from The American Heritage® Dictionary of the English Language, 4th Edition
- n. A natural grease formed from dried perspiration found in the fleece of sheep, used as a source of potash.
from Wiktionary, Creative Commons Attribution/Share-Alike License
- n. A substance obtained from the wool of sheep, consisting largely of potash mixed with fatty and earthy matters.
from the GNU version of the Collaborative International Dictionary of English
- n. A peculiar substance obtained from the wool of sheep, consisting largely of potash mixed with fatty and earthy matters. It is used as a source of potash and also for the manufacture of gas.
from The Century Dictionary and Cyclopedia
- n. The natural grease of wool, consisting of insoluble soapy matter combined with a soluble salt containing from 15 to 33 per cent. of potash, which may be extracted commercially from the wool-washings.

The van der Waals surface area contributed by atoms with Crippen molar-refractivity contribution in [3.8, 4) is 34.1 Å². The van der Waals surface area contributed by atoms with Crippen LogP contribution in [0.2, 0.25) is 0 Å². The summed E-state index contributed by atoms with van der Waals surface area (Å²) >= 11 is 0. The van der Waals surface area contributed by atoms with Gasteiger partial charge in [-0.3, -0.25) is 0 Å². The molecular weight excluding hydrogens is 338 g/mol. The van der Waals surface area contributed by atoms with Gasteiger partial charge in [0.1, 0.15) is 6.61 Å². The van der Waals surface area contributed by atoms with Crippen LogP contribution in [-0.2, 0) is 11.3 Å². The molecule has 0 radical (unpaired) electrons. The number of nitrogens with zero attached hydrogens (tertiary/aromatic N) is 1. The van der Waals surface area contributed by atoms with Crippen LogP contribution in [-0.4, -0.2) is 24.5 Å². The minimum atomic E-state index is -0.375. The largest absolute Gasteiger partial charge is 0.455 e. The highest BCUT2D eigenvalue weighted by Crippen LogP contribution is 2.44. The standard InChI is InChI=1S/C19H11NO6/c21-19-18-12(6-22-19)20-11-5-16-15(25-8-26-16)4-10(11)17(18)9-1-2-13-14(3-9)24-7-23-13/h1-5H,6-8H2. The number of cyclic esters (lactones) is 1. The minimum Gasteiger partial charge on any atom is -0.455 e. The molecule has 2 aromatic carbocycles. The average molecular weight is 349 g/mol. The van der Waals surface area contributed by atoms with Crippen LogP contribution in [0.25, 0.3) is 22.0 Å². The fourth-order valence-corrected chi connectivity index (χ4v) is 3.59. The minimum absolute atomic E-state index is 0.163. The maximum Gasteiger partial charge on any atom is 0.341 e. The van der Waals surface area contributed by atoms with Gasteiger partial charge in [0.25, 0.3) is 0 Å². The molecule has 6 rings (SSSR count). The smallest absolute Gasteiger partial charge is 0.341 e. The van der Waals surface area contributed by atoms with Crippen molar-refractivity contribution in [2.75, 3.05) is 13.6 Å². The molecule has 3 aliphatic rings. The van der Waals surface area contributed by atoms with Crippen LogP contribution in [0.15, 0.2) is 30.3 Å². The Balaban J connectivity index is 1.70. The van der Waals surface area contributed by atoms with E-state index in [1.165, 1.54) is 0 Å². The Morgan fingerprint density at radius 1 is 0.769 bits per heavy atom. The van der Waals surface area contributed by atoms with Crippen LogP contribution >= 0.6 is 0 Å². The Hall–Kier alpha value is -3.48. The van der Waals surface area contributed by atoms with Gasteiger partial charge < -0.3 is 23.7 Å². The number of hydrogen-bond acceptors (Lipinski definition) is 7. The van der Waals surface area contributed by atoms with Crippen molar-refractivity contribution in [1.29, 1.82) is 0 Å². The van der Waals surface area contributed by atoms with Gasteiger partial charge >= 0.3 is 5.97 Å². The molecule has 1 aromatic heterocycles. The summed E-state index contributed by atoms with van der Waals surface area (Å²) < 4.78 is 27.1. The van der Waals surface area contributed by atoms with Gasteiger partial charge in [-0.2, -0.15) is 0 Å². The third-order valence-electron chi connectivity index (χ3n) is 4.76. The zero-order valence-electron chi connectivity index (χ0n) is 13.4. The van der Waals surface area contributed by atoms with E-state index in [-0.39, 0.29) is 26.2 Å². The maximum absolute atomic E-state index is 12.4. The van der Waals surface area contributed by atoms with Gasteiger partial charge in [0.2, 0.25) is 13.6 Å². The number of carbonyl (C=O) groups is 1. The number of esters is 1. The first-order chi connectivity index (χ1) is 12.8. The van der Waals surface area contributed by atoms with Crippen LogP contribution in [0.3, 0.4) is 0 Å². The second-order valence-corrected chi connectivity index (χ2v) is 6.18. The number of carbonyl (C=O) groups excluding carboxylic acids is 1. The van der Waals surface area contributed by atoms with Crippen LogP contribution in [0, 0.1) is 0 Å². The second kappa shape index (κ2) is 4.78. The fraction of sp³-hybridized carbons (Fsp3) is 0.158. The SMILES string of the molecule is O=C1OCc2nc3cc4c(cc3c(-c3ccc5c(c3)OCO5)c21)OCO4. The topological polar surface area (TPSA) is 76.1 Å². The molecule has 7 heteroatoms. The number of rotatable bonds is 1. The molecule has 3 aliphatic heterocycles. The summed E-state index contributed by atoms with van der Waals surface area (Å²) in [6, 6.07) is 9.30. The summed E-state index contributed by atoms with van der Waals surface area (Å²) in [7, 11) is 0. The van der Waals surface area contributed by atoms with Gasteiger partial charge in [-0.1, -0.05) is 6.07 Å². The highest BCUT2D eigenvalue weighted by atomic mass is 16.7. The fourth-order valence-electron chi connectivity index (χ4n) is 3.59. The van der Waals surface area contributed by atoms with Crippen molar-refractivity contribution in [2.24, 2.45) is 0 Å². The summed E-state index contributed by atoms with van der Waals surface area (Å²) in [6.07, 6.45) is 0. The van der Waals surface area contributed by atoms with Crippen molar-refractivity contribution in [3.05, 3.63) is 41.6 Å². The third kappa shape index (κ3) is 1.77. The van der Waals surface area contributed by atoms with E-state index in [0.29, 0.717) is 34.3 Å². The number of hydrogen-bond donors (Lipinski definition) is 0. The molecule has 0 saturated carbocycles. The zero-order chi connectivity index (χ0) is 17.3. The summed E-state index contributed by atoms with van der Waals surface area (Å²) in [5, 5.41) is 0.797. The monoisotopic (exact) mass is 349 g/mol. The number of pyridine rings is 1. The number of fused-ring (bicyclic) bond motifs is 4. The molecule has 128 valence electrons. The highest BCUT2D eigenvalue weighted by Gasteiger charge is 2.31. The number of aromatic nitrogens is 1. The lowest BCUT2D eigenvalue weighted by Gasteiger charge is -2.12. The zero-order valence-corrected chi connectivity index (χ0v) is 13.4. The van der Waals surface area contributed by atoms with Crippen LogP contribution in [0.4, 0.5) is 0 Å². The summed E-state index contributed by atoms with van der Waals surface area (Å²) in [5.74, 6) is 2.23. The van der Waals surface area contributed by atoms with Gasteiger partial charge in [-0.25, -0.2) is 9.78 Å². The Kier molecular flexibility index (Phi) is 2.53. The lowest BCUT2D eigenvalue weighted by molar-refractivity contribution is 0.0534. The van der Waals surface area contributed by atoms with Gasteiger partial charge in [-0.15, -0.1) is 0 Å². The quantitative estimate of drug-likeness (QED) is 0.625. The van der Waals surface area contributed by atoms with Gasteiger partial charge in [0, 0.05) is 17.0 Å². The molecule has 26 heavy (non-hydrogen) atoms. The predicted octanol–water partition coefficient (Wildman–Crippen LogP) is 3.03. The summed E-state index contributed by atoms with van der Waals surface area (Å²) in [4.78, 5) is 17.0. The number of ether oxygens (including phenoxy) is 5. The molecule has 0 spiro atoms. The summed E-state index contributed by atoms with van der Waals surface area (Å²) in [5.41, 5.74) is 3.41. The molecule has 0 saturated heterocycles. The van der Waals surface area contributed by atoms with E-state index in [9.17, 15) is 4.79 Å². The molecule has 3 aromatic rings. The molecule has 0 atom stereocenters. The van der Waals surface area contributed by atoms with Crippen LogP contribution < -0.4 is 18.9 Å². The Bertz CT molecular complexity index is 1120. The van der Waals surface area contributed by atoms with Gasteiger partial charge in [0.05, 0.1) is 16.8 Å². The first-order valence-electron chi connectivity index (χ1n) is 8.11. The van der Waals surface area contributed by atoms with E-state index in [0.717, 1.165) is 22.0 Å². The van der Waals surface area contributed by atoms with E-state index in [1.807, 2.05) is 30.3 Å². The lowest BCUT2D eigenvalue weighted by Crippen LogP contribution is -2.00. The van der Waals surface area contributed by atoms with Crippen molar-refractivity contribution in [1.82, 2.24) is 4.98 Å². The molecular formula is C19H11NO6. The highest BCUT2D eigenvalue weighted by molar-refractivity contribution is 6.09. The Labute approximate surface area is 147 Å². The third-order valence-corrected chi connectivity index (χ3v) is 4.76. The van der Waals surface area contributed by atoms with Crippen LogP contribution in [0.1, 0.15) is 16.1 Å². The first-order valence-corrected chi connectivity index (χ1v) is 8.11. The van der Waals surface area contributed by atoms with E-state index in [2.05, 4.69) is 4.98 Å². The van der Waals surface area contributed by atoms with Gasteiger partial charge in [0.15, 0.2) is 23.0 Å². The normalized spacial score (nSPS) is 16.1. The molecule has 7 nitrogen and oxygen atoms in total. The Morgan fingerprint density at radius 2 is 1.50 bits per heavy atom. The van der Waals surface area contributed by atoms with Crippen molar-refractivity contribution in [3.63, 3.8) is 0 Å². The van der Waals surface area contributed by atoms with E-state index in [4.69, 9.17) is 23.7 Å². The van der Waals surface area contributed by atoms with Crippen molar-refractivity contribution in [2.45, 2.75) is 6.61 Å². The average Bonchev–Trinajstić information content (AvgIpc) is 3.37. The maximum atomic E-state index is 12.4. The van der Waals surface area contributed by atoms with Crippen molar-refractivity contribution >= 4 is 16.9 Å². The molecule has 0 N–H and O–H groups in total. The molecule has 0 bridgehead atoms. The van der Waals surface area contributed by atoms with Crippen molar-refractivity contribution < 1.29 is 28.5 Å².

First there is a small quantity of dirt; there is what is called the suint, a kind of soapy matter, which can be removed by washing in hot water.
Maumene and Rogelet patented the use of the water in which wool has been washed as a source of potash, and at present the extraction of potash from _suint_ is practiced in France on a large scale.
This _suint_ contains always about 52 per cent. of residue when ignited.
Wool in its unwashed state contains a considerable proportion of what is termed _suint_.
This, again, is not wholly a new process, for various attempts have been made to dissolve out the yolk, or _suint_, or greasy matter from unwashed wool, as it comes from the back of the sheep.
And this estimate does not include the fats of the _suint_, which are worth an even greater sum.
It is easily seen that _suint_ forms a very important constituent of raw wool.
It has not the composition of ordinary _suint_, inasmuch as it contains no carbonate of potash, and indeed little mineral matter of any kind.
By this method all the wool fat, suint, etc., of the wool find their way into the soap liquors.
The wool suint consists largely of the potash soaps of oleic and stearic acids.